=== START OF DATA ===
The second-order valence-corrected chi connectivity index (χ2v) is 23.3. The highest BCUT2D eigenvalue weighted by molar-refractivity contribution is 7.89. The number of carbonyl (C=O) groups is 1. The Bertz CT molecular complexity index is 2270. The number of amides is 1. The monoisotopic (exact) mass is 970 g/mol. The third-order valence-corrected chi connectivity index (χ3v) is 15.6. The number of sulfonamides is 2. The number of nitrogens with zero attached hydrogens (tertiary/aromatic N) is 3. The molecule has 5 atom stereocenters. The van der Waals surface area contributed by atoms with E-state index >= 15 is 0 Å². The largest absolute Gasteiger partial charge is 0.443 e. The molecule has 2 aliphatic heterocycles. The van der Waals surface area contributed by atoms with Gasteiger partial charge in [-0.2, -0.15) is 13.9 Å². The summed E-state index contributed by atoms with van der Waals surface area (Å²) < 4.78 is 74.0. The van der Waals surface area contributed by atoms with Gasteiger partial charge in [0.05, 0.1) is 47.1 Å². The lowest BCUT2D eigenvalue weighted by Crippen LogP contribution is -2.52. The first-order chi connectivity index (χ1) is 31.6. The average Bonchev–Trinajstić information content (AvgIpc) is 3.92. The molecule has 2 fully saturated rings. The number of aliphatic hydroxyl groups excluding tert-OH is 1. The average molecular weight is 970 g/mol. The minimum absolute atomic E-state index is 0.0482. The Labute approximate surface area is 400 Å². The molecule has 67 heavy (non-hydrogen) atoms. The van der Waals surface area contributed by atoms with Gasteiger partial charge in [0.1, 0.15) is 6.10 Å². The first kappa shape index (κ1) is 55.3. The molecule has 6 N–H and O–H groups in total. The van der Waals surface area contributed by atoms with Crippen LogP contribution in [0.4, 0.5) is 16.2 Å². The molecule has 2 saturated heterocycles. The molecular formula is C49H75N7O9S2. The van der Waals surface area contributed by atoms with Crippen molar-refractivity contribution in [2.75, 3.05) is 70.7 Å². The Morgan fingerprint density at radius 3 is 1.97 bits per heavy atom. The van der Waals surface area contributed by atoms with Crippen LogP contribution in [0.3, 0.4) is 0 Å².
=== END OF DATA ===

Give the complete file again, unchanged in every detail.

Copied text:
The second-order valence-corrected chi connectivity index (χ2v) is 23.3. The highest BCUT2D eigenvalue weighted by molar-refractivity contribution is 7.89. The number of carbonyl (C=O) groups is 1. The Bertz CT molecular complexity index is 2270. The number of amides is 1. The monoisotopic (exact) mass is 970 g/mol. The third-order valence-corrected chi connectivity index (χ3v) is 15.6. The number of sulfonamides is 2. The number of nitrogens with zero attached hydrogens (tertiary/aromatic N) is 3. The molecule has 5 atom stereocenters. The van der Waals surface area contributed by atoms with E-state index >= 15 is 0 Å². The largest absolute Gasteiger partial charge is 0.443 e. The molecule has 2 aliphatic heterocycles. The van der Waals surface area contributed by atoms with Gasteiger partial charge in [-0.2, -0.15) is 13.9 Å². The summed E-state index contributed by atoms with van der Waals surface area (Å²) < 4.78 is 74.0. The van der Waals surface area contributed by atoms with Gasteiger partial charge in [0.05, 0.1) is 47.1 Å². The lowest BCUT2D eigenvalue weighted by Crippen LogP contribution is -2.52. The first-order chi connectivity index (χ1) is 31.6. The average Bonchev–Trinajstić information content (AvgIpc) is 3.92. The molecule has 2 fully saturated rings. The number of aliphatic hydroxyl groups excluding tert-OH is 1. The average molecular weight is 970 g/mol. The minimum absolute atomic E-state index is 0.0482. The Labute approximate surface area is 400 Å². The molecule has 67 heavy (non-hydrogen) atoms. The van der Waals surface area contributed by atoms with Gasteiger partial charge in [0.1, 0.15) is 6.10 Å². The first kappa shape index (κ1) is 55.3. The molecule has 6 N–H and O–H groups in total. The van der Waals surface area contributed by atoms with Crippen LogP contribution in [0.4, 0.5) is 16.2 Å². The molecule has 2 saturated heterocycles. The molecular formula is C49H75N7O9S2. The van der Waals surface area contributed by atoms with Crippen molar-refractivity contribution in [2.75, 3.05) is 70.7 Å². The Morgan fingerprint density at radius 3 is 1.97 bits per heavy atom. The van der Waals surface area contributed by atoms with Crippen LogP contribution in [0.3, 0.4) is 0 Å².